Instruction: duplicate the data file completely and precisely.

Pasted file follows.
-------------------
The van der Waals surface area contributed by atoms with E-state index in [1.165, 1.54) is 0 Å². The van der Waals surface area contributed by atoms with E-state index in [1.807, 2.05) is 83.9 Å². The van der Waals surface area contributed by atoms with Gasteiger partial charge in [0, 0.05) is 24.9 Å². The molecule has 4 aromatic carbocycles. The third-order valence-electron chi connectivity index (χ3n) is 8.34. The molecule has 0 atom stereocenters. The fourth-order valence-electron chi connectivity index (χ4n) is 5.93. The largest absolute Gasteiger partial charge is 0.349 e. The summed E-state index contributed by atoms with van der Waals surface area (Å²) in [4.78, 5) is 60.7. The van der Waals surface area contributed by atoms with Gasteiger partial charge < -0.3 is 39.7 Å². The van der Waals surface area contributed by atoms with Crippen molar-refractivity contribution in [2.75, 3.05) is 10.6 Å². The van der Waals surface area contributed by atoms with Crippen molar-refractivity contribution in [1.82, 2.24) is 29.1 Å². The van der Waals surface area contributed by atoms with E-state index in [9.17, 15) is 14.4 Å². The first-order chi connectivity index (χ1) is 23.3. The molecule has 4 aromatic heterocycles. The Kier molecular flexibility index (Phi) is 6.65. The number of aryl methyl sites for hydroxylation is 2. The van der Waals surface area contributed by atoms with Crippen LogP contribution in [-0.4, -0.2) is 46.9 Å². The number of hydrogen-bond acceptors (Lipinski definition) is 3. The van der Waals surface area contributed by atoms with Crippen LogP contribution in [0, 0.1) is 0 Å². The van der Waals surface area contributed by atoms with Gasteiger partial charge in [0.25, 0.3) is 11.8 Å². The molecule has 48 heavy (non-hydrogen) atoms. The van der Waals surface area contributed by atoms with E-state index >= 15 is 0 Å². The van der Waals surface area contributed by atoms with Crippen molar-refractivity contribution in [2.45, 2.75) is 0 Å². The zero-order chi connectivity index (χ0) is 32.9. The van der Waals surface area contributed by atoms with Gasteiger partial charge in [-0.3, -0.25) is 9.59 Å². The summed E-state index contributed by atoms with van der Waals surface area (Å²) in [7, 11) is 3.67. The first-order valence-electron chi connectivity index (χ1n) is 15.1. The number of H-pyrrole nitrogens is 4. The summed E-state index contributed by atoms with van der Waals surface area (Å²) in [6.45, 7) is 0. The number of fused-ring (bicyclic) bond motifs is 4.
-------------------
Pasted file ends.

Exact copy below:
The van der Waals surface area contributed by atoms with E-state index in [1.165, 1.54) is 0 Å². The van der Waals surface area contributed by atoms with E-state index in [1.807, 2.05) is 83.9 Å². The van der Waals surface area contributed by atoms with Gasteiger partial charge in [0, 0.05) is 24.9 Å². The molecule has 4 aromatic carbocycles. The third-order valence-electron chi connectivity index (χ3n) is 8.34. The molecule has 0 atom stereocenters. The fourth-order valence-electron chi connectivity index (χ4n) is 5.93. The largest absolute Gasteiger partial charge is 0.349 e. The summed E-state index contributed by atoms with van der Waals surface area (Å²) in [4.78, 5) is 60.7. The van der Waals surface area contributed by atoms with Gasteiger partial charge < -0.3 is 39.7 Å². The van der Waals surface area contributed by atoms with Crippen molar-refractivity contribution in [2.75, 3.05) is 10.6 Å². The van der Waals surface area contributed by atoms with Crippen molar-refractivity contribution in [1.82, 2.24) is 29.1 Å². The van der Waals surface area contributed by atoms with E-state index in [9.17, 15) is 14.4 Å². The first-order chi connectivity index (χ1) is 23.3. The molecule has 4 aromatic heterocycles. The Kier molecular flexibility index (Phi) is 6.65. The number of aryl methyl sites for hydroxylation is 2. The van der Waals surface area contributed by atoms with Crippen LogP contribution in [-0.4, -0.2) is 46.9 Å². The number of hydrogen-bond acceptors (Lipinski definition) is 3. The van der Waals surface area contributed by atoms with Crippen LogP contribution in [0, 0.1) is 0 Å². The van der Waals surface area contributed by atoms with Gasteiger partial charge in [0.25, 0.3) is 11.8 Å². The molecule has 48 heavy (non-hydrogen) atoms. The van der Waals surface area contributed by atoms with E-state index >= 15 is 0 Å². The van der Waals surface area contributed by atoms with Crippen molar-refractivity contribution in [2.45, 2.75) is 0 Å². The zero-order chi connectivity index (χ0) is 32.9. The van der Waals surface area contributed by atoms with Gasteiger partial charge in [-0.3, -0.25) is 9.59 Å². The summed E-state index contributed by atoms with van der Waals surface area (Å²) in [7, 11) is 3.67. The first-order valence-electron chi connectivity index (χ1n) is 15.1. The number of H-pyrrole nitrogens is 4. The summed E-state index contributed by atoms with van der Waals surface area (Å²) in [6.45, 7) is 0. The number of fused-ring (bicyclic) bond motifs is 4.